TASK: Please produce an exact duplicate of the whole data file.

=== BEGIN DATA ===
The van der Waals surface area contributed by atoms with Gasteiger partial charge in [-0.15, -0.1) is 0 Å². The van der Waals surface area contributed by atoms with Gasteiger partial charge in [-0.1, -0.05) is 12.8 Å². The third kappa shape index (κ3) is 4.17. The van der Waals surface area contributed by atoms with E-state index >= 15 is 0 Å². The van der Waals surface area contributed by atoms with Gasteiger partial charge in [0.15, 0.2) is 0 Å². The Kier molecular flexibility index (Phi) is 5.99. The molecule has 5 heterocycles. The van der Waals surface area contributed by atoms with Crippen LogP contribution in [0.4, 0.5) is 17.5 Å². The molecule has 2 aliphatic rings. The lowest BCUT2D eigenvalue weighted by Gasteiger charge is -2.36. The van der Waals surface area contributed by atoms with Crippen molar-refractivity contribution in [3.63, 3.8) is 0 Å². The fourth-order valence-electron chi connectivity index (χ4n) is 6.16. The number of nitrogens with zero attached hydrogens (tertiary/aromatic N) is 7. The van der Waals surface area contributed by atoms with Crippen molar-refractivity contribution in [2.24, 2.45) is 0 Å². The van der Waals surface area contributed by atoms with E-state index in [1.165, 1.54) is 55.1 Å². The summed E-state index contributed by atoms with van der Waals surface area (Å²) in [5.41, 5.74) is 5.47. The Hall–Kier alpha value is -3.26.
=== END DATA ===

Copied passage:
The van der Waals surface area contributed by atoms with Gasteiger partial charge in [-0.15, -0.1) is 0 Å². The van der Waals surface area contributed by atoms with Gasteiger partial charge in [-0.1, -0.05) is 12.8 Å². The third kappa shape index (κ3) is 4.17. The van der Waals surface area contributed by atoms with E-state index >= 15 is 0 Å². The van der Waals surface area contributed by atoms with Gasteiger partial charge in [0.15, 0.2) is 0 Å². The Kier molecular flexibility index (Phi) is 5.99. The molecule has 5 heterocycles. The van der Waals surface area contributed by atoms with Crippen LogP contribution in [0.4, 0.5) is 17.5 Å². The molecule has 2 aliphatic rings. The lowest BCUT2D eigenvalue weighted by Gasteiger charge is -2.36. The van der Waals surface area contributed by atoms with Crippen molar-refractivity contribution in [3.63, 3.8) is 0 Å². The fourth-order valence-electron chi connectivity index (χ4n) is 6.16. The number of nitrogens with zero attached hydrogens (tertiary/aromatic N) is 7. The van der Waals surface area contributed by atoms with Crippen molar-refractivity contribution in [2.24, 2.45) is 0 Å². The van der Waals surface area contributed by atoms with E-state index in [1.165, 1.54) is 55.1 Å². The summed E-state index contributed by atoms with van der Waals surface area (Å²) in [5.41, 5.74) is 5.47. The Hall–Kier alpha value is -3.26.